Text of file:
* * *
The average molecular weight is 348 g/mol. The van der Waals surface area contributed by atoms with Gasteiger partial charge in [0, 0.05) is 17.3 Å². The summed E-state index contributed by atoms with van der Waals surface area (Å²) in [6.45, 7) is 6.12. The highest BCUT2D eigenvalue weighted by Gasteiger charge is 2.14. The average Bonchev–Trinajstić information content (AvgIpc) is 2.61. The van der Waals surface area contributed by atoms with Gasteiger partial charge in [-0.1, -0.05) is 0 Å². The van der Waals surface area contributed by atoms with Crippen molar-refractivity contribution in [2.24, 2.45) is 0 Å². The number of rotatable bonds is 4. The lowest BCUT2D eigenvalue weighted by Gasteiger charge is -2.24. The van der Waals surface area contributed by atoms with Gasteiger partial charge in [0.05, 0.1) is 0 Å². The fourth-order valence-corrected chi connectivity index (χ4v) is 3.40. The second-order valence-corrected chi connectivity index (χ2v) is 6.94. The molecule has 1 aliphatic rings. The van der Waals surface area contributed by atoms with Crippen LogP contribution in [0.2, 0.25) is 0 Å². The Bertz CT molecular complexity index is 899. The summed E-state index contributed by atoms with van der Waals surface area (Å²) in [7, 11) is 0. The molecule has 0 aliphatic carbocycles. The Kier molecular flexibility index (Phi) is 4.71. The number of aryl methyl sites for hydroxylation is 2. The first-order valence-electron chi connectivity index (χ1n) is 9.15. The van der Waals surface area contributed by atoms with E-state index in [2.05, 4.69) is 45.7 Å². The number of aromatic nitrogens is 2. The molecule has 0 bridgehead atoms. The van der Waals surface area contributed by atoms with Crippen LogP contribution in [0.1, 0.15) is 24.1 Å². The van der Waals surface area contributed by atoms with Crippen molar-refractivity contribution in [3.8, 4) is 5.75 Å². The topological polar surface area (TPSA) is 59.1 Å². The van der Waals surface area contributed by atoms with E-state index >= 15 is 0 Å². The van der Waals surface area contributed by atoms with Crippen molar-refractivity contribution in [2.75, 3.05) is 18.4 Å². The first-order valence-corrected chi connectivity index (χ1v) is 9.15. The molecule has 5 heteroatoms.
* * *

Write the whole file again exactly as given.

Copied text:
The average molecular weight is 348 g/mol. The van der Waals surface area contributed by atoms with Gasteiger partial charge in [0, 0.05) is 17.3 Å². The summed E-state index contributed by atoms with van der Waals surface area (Å²) in [6.45, 7) is 6.12. The highest BCUT2D eigenvalue weighted by Gasteiger charge is 2.14. The average Bonchev–Trinajstić information content (AvgIpc) is 2.61. The van der Waals surface area contributed by atoms with Gasteiger partial charge in [-0.1, -0.05) is 0 Å². The van der Waals surface area contributed by atoms with Crippen molar-refractivity contribution in [2.24, 2.45) is 0 Å². The number of rotatable bonds is 4. The lowest BCUT2D eigenvalue weighted by Gasteiger charge is -2.24. The van der Waals surface area contributed by atoms with Gasteiger partial charge in [0.05, 0.1) is 0 Å². The fourth-order valence-corrected chi connectivity index (χ4v) is 3.40. The second-order valence-corrected chi connectivity index (χ2v) is 6.94. The molecule has 1 aliphatic rings. The van der Waals surface area contributed by atoms with Crippen LogP contribution in [0.2, 0.25) is 0 Å². The Bertz CT molecular complexity index is 899. The summed E-state index contributed by atoms with van der Waals surface area (Å²) in [7, 11) is 0. The molecule has 0 aliphatic carbocycles. The Kier molecular flexibility index (Phi) is 4.71. The number of aryl methyl sites for hydroxylation is 2. The first-order valence-electron chi connectivity index (χ1n) is 9.15. The van der Waals surface area contributed by atoms with E-state index in [2.05, 4.69) is 45.7 Å². The number of aromatic nitrogens is 2. The molecule has 0 bridgehead atoms. The van der Waals surface area contributed by atoms with Crippen LogP contribution in [0.1, 0.15) is 24.1 Å². The van der Waals surface area contributed by atoms with Crippen molar-refractivity contribution in [3.8, 4) is 5.75 Å². The topological polar surface area (TPSA) is 59.1 Å². The van der Waals surface area contributed by atoms with E-state index >= 15 is 0 Å². The van der Waals surface area contributed by atoms with Crippen molar-refractivity contribution in [2.75, 3.05) is 18.4 Å². The first-order valence-corrected chi connectivity index (χ1v) is 9.15. The molecule has 5 heteroatoms.